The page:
The second element was what leads me to say Gross is completely out-of-touch. In the midst of all this, Gross mentioned the president's support for the FMA. When Cheney seemed unmoved that she might hold a position in contrast with the president whom her husband is serving as vice-president with, Gross said something about how Rove had used it as a major wedge issue in the campaign, and how it had gotten all the evangelists out to vote. I wish I had the exact quote, but she did use the word 'evangelists'. If she doesn't know the difference between evangelists and evangelicals, then she knows very little about the religion of church-attenders in the U.S. A serious journalist, particularly in the aftermath of the 2004 election given the commentary about evangelicals, should not make that mistake. It's not just insulting to evangelicals, though it is. It shows that she doesn't care enough about evangelicals to know the correct word to describe them. Mostly, though, it just shows ignorance, and that's not something I would expect to be true of someone who interviews the high-profile people she does.
There was also one minor thing that gave the impression that she was just digging herself further into the hole her first two gaffes had begun. After finally conceding to Cheney's wishes to talk about history and children's books, which was what Cheney had been led to believe the interview was going to be about, Gross asked her about a novel she'd written that was no longer in print. She hadn't read the novel, because she couldn't get ahold of a copy. Usually she shows careful research of everyone she interviews, and the one time she couldn't do it happened to be the one time she was already doing a poor job with the interview. She introduced the novel she wanted to ask Cheney about as a novel with a lesbian character. Cheney immediately corrected her, interrupting her in mid-sentence to say that it doesn't have a lesbian character in it. It does have someone who isn't clearly lesbian but has an ambiguous relationship that other characters in the book suspect is lesbian, but the book never settles it.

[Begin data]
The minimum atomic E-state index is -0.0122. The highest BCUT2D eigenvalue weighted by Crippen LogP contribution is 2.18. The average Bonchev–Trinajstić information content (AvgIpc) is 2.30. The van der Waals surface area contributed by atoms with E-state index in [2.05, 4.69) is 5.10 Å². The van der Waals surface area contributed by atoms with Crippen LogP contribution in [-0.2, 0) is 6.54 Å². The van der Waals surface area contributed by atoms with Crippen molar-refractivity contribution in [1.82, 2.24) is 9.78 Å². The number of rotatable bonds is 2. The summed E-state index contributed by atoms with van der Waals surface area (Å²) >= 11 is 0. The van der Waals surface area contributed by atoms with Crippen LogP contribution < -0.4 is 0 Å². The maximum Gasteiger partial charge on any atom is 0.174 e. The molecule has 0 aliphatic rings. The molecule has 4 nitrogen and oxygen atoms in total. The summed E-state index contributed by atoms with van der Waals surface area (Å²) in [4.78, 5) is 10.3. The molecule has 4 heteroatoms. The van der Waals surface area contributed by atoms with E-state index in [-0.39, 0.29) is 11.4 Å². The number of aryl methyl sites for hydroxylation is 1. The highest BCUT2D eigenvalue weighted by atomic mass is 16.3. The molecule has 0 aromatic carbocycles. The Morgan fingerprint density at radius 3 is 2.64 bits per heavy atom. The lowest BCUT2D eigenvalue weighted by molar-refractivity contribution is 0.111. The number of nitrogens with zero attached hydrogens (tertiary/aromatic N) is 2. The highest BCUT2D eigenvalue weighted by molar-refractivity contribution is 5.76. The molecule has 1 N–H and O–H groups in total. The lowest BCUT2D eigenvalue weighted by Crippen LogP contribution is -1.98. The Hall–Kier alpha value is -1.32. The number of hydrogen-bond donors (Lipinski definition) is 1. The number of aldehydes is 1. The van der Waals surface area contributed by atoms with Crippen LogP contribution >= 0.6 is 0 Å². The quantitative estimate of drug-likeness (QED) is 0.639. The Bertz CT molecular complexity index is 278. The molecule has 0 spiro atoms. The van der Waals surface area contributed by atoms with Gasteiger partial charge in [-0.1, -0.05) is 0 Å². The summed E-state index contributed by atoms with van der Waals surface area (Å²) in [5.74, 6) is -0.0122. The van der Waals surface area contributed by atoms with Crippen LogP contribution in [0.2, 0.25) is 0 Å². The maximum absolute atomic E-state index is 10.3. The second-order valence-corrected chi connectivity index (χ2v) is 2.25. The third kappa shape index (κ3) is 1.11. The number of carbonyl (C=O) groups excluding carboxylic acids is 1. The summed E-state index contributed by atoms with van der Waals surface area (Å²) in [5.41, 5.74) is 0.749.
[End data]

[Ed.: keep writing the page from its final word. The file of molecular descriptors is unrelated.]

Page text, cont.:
Gross was dumbfounded, because people had told her that the character was lesbian. Unfortunately for her, she probably didn't have any way to know better, but this just made a bad situation look even worse. I don't blame her for her error in facts. I do wonder why she chose to introduce this back into the discussion when Cheney had explicitly told her that she didn't want to discuss those issues anymore and wanted to focus on history and children's books. Overall, Gross's integrity as a journalist and reputation as a careful researcher have dropped a notch or two as a result of this interview. It's too bad, because most of the time her interviews are very good.
Just for the record, conservatives and/or evangelicals can be out-of-touch and politically misinformed, e.g. thinking environmentalists are all tree-worshiping druids, feminists are all man-hating lesbians who think my wife's sexual advances count as me raping her, gays all have some agenda to control our school systems' ideology, intellectuals are all ivory-tower social isolationists who don't interact with the real world, and pro-choicers want to increase the number of abortions.
People of all sorts can be out-of-touch. In Gross's case it combined with her desire for a pro-gay soundbite, from a conservative who has given every indication in earlier intereviews that she won't give such a soundbite, to show gross unprofessionalism, no pun intended. I think if she had really understood the conservative reasoning behind wanting to keep marriage a state-level matter, she wouldn't have assumed she could draw out a deeper moral condemnation of social consevatives' views, which may just be a result of not being in touch with the main views on this issue that are out there. I hope she learns from this for future interviews that deal with conservatives on homosexual issues.